Based on the record presented, the Court finds that the SQL server is distinct from the ININ dialing system.
Since the “system” making the calls—ININ—was distinct from the component that could generate numbers– the SQL server—the “system” could not perform the enumerated ATDS functions.
Cool. But why does the Court conclude SQL isn’t part of ININ if ININ can’t place calls without SQL’s help?
Interestingly the Court’s reasoning is based on the same basic premise underlying ACA Int’l rejection of the old 2015 TCPA Omnibus ruling—it must be so, because any other interpretation would render the application of the TCPA too expansive.
Everyone (hyperbole) uses SQL database technology. SQL serves as the back-end for a huge number of systems of record that, in turn, feed dialers. So if Plaintiff’s argument were accepted every one of those systems would qualify as an ATDS. And that—says the Panzrealla court—would render the TCPA far too expansive and far too broad.
I mean, if that were the case, then the mere storage of numbers in a database to be fed to a dialer to be automatically called would almost always trigger the TCPA. And that can’t be right.
See the trick folks?
My most sophisticated readers are smiling right now (I see you.) The Panzrealla Plaintiff’s argument essentially sought to harmonize Marks with Gadelhak by recognizing that the world’s most oft-used database management system has the ability (for some strange reason) to randomly or sequentially generate numbers. So, in essence, every system that can store (in a database) and dial numbers automatically would become an ATDS under either Marks or Gadelhak. It would have rendered the distinction in statutory ATDS interpretation meaningless as a practical matter and Marks would—in essence—have been the law wherever the argument was accepted.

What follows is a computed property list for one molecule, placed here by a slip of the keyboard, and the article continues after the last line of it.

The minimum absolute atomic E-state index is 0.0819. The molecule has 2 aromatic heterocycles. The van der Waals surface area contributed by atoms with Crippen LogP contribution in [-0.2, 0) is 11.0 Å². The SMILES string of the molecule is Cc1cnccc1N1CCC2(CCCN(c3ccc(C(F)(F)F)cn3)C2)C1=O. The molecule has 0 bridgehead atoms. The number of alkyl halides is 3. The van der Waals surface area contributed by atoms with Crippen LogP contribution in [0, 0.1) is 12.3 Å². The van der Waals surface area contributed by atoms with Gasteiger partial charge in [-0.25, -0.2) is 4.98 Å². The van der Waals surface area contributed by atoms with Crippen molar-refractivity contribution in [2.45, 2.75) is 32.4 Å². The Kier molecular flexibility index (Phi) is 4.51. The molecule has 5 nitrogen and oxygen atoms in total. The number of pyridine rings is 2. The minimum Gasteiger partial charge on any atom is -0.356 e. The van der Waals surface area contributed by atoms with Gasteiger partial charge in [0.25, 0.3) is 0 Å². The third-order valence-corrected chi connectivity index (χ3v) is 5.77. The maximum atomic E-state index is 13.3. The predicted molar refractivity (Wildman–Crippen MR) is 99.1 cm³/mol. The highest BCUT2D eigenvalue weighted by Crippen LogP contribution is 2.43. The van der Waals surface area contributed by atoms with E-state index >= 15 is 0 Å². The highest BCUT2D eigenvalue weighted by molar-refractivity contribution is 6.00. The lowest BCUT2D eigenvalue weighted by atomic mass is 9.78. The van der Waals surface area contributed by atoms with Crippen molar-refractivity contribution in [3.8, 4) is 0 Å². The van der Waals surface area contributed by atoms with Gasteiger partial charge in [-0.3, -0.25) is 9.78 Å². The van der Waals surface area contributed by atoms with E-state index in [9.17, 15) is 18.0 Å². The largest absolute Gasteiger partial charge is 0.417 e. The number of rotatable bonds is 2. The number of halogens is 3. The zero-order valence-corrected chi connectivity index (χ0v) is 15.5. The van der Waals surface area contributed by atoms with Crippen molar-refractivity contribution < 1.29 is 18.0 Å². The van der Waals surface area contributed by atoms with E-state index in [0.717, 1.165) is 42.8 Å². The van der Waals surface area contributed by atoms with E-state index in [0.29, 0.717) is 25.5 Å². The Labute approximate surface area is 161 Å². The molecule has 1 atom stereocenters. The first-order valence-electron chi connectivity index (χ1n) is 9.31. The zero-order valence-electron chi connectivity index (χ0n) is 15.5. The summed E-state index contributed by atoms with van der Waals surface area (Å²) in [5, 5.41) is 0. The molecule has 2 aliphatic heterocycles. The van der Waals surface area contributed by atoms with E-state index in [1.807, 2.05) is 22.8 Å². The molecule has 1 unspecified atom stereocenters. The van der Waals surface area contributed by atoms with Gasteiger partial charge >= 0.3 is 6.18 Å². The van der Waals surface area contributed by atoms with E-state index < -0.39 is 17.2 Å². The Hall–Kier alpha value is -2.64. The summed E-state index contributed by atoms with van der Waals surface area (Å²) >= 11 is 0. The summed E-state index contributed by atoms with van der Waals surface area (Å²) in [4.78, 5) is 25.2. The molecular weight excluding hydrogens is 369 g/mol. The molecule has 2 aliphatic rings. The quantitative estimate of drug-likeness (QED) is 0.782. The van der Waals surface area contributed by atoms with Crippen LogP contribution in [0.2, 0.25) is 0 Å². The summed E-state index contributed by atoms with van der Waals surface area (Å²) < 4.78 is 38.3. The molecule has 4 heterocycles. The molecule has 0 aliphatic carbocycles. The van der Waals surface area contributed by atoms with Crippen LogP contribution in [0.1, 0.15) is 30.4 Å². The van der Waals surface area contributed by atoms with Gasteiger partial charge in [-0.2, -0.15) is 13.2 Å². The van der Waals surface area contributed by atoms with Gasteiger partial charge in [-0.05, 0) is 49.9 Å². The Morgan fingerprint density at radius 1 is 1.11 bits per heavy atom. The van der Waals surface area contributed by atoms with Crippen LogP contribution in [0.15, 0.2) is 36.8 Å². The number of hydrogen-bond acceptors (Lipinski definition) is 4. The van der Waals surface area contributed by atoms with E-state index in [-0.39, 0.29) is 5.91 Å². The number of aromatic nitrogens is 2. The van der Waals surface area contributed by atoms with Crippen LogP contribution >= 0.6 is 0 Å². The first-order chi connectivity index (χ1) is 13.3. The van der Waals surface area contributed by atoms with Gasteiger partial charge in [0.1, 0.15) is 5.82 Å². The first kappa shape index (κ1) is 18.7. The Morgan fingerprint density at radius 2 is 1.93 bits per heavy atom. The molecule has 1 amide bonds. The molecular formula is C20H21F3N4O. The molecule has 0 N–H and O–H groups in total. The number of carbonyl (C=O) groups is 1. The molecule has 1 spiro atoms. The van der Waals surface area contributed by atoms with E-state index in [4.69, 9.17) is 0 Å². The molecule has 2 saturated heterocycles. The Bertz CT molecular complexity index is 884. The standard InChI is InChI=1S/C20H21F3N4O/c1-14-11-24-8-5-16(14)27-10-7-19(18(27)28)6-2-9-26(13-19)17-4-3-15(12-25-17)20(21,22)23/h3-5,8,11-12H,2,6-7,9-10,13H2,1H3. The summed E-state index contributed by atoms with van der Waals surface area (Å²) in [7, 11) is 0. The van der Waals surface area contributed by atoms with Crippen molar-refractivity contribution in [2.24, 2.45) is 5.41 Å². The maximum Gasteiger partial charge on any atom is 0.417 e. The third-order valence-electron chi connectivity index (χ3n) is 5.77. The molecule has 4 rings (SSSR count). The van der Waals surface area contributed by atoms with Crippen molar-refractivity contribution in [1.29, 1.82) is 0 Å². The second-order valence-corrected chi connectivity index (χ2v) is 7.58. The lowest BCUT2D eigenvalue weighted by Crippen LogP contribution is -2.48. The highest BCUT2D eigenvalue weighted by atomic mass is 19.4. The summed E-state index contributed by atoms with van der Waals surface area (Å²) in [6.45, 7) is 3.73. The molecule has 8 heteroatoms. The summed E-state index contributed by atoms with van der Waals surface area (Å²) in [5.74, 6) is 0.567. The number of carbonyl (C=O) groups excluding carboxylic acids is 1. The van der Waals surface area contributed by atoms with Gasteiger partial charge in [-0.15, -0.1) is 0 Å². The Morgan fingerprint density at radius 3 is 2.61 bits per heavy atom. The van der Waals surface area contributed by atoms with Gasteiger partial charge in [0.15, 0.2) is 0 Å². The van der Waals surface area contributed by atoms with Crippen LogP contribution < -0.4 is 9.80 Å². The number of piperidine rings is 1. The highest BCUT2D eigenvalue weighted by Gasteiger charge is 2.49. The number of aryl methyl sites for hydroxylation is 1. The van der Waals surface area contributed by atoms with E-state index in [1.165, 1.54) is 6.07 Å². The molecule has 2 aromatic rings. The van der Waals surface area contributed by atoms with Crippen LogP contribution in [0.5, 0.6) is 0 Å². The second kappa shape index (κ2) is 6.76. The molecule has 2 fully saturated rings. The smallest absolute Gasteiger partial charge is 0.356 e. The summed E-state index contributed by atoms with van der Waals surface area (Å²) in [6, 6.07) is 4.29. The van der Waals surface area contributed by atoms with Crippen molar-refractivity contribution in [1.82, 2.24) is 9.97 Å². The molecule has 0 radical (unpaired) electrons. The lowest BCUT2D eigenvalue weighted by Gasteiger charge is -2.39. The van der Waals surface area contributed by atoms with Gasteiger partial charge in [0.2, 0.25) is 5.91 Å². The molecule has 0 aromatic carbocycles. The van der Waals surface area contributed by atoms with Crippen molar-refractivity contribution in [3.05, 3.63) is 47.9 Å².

Well we can thank the Panzrealla court for knocking that train off its TCPAWorld-ending tracks. Please don’t miss the importance of this one folks. If you see a “the-dialer-system-ncludes-the-database” argument keep this case handy!
One other critical take away here—pay attention to this one too—the SQL server was housed on different physical servers from the dialing software servers. Super important to the outcome here.
I know every single tech person out there is rolling their eyes saying “so what?” So this—normal people think that software programs residing in different metal cages are different systems even if they are connected through wires and are really no different than sequestration in virtual server environments in your techie brain. No but seriously—this stuff can make a world of difference and in Panzrella it probably resulted in the Defendant winning summary judgment. Here’s proof:
The database server being housed in separate hardware suggests that it should be considered a distinct system.
Notice that this ruling was made at the summary judgment stage, meaning that the court found–as a matter of law–that no reasonable juror could have concluded SQL was part of this dialing system. Would the court have still reached that conclusion if all the software components were sitting on a single Blade? Hmmmm….
Think of this as social distancing for your software components. (Too soon?)